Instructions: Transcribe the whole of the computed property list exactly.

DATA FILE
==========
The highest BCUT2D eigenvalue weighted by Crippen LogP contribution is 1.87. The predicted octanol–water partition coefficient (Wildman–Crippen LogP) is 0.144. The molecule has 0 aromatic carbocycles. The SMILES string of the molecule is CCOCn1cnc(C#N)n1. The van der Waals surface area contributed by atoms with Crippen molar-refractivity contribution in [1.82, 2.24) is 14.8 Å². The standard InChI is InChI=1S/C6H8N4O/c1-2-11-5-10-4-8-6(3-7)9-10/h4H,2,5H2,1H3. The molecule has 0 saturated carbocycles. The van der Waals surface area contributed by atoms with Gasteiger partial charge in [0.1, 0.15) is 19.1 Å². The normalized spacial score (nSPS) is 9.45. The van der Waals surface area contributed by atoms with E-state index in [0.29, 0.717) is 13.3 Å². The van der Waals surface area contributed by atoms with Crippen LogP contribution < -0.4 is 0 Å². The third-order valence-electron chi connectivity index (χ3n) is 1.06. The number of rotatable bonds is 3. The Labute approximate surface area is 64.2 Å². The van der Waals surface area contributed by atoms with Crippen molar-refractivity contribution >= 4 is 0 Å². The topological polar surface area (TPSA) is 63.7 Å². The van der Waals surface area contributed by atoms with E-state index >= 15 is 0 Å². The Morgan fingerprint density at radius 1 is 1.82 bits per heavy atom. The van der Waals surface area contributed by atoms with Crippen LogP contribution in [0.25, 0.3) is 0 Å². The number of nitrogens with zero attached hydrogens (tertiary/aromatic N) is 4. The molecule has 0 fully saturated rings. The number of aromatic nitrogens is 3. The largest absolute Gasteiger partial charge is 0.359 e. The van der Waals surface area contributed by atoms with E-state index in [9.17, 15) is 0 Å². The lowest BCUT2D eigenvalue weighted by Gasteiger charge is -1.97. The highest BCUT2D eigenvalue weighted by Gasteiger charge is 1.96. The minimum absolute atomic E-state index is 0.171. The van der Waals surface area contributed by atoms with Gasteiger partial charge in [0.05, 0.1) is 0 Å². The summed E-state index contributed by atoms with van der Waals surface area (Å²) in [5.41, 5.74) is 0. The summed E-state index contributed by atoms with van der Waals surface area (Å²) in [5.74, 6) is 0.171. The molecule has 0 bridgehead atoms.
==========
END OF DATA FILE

The highest BCUT2D eigenvalue weighted by Crippen LogP contribution is 1.87. The predicted octanol–water partition coefficient (Wildman–Crippen LogP) is 0.144. The molecule has 0 aromatic carbocycles. The SMILES string of the molecule is CCOCn1cnc(C#N)n1. The van der Waals surface area contributed by atoms with Crippen molar-refractivity contribution in [1.82, 2.24) is 14.8 Å². The standard InChI is InChI=1S/C6H8N4O/c1-2-11-5-10-4-8-6(3-7)9-10/h4H,2,5H2,1H3. The molecule has 0 saturated carbocycles. The van der Waals surface area contributed by atoms with Gasteiger partial charge in [0.1, 0.15) is 19.1 Å². The normalized spacial score (nSPS) is 9.45. The van der Waals surface area contributed by atoms with E-state index in [0.29, 0.717) is 13.3 Å². The van der Waals surface area contributed by atoms with Crippen LogP contribution < -0.4 is 0 Å². The third-order valence-electron chi connectivity index (χ3n) is 1.06. The number of rotatable bonds is 3. The Labute approximate surface area is 64.2 Å². The van der Waals surface area contributed by atoms with Crippen molar-refractivity contribution >= 4 is 0 Å². The topological polar surface area (TPSA) is 63.7 Å². The van der Waals surface area contributed by atoms with E-state index >= 15 is 0 Å². The Morgan fingerprint density at radius 1 is 1.82 bits per heavy atom. The van der Waals surface area contributed by atoms with Crippen LogP contribution in [0.25, 0.3) is 0 Å². The number of nitrogens with zero attached hydrogens (tertiary/aromatic N) is 4. The molecule has 0 fully saturated rings. The number of aromatic nitrogens is 3. The largest absolute Gasteiger partial charge is 0.359 e. The van der Waals surface area contributed by atoms with E-state index in [9.17, 15) is 0 Å². The lowest BCUT2D eigenvalue weighted by Gasteiger charge is -1.97. The highest BCUT2D eigenvalue weighted by Gasteiger charge is 1.96. The minimum absolute atomic E-state index is 0.171. The van der Waals surface area contributed by atoms with Gasteiger partial charge in [0.05, 0.1) is 0 Å². The summed E-state index contributed by atoms with van der Waals surface area (Å²) in [5.41, 5.74) is 0. The summed E-state index contributed by atoms with van der Waals surface area (Å²) in [5.74, 6) is 0.171. The molecule has 0 bridgehead atoms.